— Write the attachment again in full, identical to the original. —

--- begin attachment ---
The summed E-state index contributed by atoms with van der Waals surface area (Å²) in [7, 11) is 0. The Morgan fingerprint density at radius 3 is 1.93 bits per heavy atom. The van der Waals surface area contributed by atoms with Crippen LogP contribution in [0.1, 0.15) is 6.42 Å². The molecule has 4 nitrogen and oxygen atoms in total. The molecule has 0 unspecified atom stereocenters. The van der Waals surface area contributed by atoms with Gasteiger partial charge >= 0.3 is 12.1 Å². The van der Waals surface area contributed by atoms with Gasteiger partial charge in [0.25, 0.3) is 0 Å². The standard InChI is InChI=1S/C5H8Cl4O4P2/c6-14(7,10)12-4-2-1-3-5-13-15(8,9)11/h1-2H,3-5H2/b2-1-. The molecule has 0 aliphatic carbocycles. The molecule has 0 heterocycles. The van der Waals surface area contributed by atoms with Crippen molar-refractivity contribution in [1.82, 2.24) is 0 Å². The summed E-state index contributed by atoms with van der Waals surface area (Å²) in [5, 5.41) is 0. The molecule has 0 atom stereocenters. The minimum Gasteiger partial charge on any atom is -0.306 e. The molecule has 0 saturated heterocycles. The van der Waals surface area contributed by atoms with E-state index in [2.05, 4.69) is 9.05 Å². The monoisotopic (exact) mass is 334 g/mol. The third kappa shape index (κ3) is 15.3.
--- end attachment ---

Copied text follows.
The summed E-state index contributed by atoms with van der Waals surface area (Å²) in [7, 11) is 0. The Morgan fingerprint density at radius 3 is 1.93 bits per heavy atom. The van der Waals surface area contributed by atoms with Crippen LogP contribution in [0.1, 0.15) is 6.42 Å². The molecule has 4 nitrogen and oxygen atoms in total. The molecule has 0 unspecified atom stereocenters. The van der Waals surface area contributed by atoms with Gasteiger partial charge >= 0.3 is 12.1 Å². The van der Waals surface area contributed by atoms with Gasteiger partial charge in [0.25, 0.3) is 0 Å². The standard InChI is InChI=1S/C5H8Cl4O4P2/c6-14(7,10)12-4-2-1-3-5-13-15(8,9)11/h1-2H,3-5H2/b2-1-. The molecule has 0 aliphatic carbocycles. The molecule has 0 heterocycles. The van der Waals surface area contributed by atoms with Crippen molar-refractivity contribution in [1.82, 2.24) is 0 Å². The summed E-state index contributed by atoms with van der Waals surface area (Å²) in [5, 5.41) is 0. The molecule has 0 atom stereocenters. The minimum Gasteiger partial charge on any atom is -0.306 e. The molecule has 0 saturated heterocycles. The van der Waals surface area contributed by atoms with E-state index in [2.05, 4.69) is 9.05 Å². The monoisotopic (exact) mass is 334 g/mol. The third kappa shape index (κ3) is 15.3.